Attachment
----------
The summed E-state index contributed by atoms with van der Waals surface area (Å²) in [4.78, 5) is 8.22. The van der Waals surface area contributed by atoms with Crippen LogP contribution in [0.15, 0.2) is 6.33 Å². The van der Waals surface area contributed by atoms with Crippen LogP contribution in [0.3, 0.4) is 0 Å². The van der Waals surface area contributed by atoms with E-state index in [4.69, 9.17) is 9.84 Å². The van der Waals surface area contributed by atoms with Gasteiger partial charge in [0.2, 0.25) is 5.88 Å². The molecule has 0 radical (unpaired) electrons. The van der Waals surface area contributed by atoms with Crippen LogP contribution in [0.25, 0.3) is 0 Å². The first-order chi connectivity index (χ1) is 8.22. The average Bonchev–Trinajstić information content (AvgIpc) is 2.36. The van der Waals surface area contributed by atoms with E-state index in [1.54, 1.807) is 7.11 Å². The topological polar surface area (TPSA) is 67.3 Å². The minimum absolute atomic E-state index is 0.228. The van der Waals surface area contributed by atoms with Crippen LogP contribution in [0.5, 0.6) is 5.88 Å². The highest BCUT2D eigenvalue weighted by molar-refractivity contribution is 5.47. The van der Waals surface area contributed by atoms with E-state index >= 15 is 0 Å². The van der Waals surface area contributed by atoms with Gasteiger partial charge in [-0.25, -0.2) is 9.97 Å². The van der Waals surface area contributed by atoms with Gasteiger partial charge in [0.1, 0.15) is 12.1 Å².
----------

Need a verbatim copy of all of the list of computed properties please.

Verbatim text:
The summed E-state index contributed by atoms with van der Waals surface area (Å²) in [4.78, 5) is 8.22. The van der Waals surface area contributed by atoms with Crippen LogP contribution in [0.15, 0.2) is 6.33 Å². The van der Waals surface area contributed by atoms with Crippen LogP contribution in [0.3, 0.4) is 0 Å². The van der Waals surface area contributed by atoms with E-state index in [4.69, 9.17) is 9.84 Å². The van der Waals surface area contributed by atoms with Gasteiger partial charge in [0.2, 0.25) is 5.88 Å². The molecule has 0 radical (unpaired) electrons. The van der Waals surface area contributed by atoms with Crippen LogP contribution in [0.25, 0.3) is 0 Å². The first-order chi connectivity index (χ1) is 8.22. The average Bonchev–Trinajstić information content (AvgIpc) is 2.36. The van der Waals surface area contributed by atoms with E-state index in [1.54, 1.807) is 7.11 Å². The topological polar surface area (TPSA) is 67.3 Å². The minimum absolute atomic E-state index is 0.228. The van der Waals surface area contributed by atoms with Crippen LogP contribution in [0.5, 0.6) is 5.88 Å². The highest BCUT2D eigenvalue weighted by molar-refractivity contribution is 5.47. The van der Waals surface area contributed by atoms with E-state index >= 15 is 0 Å². The van der Waals surface area contributed by atoms with Gasteiger partial charge in [-0.25, -0.2) is 9.97 Å². The van der Waals surface area contributed by atoms with Gasteiger partial charge in [0.1, 0.15) is 12.1 Å².